Shelby denies Tenet's claim
BIRMINGHAM (AP) — Former CIA director George Tenet says in his new book that U.S. Sen. Richard Shelby sought "dirt" on Tenet's former boss and colleague, Anthony Lake, when Lake was an embattled nominee to head the CIA.
Shelby, an outspoken critic of Tenet after the Sept. 11 attacks, denied ever making such a request.
In his book released Monday, Tenet mentions actions taken by Shelby, a Republican who become chairman of the Senate Intelligence Committee as President Clinton was trying to get Lake confirmed as the new CIA director.
Tenet, acting CIA director at the time of Lake's confirmation process, writes that Shelby approached him and said, "If you have any dirt on Tony Lake, I sure would like to have it."
Tenet writes that he was left speechless by Shelby's "brazen remark" about Tenet's friend and former boss.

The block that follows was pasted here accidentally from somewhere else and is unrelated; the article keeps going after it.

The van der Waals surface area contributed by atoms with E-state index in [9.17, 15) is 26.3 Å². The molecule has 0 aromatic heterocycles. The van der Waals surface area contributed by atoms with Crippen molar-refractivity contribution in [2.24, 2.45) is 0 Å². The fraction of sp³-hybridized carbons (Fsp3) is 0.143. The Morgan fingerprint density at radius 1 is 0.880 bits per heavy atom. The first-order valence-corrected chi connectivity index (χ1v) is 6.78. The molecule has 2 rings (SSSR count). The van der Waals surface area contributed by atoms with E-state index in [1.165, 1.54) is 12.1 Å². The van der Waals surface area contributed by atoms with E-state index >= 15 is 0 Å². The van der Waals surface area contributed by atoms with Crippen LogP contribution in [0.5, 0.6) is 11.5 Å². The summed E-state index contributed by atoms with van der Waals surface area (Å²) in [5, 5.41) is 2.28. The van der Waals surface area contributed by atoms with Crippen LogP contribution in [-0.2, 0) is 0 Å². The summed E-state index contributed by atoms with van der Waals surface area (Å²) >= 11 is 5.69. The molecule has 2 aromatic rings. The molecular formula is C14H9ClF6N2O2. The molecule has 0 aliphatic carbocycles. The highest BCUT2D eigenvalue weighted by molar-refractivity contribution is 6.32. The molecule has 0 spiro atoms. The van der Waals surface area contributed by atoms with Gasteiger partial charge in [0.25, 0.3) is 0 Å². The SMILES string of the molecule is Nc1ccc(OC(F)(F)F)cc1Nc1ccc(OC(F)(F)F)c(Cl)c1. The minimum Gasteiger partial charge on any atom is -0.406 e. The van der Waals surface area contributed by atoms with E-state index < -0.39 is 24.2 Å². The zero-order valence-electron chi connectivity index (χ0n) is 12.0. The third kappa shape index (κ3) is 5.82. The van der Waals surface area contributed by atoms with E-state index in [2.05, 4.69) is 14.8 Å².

Shelby said that the conversation never took place and called Tenet "one of the biggest liars around."
Tenet writes that Shelby reviewed Lake's raw FBI file and his staff asked National Security Agency employees if they had any "derogatory information" on Lake.
Shelby said that part is true and that it was the committee's job to do a background check on someone being considered for the top intelligence job in the country.
Lake ultimately withdrew his nomination. Tenet was confirmed as CIA director in July 1997 with Shelby's approval.
Their relationship soured and Shelby was very critical of "intelligence lapses" after the terrorist attacks of Sept. 11, 2001.
One of his final acts on the Senate Intelligence Committee was to cite Tenet and five other intelligence officials for mistakes that led to the attacks.
Information from: The Birmingham News
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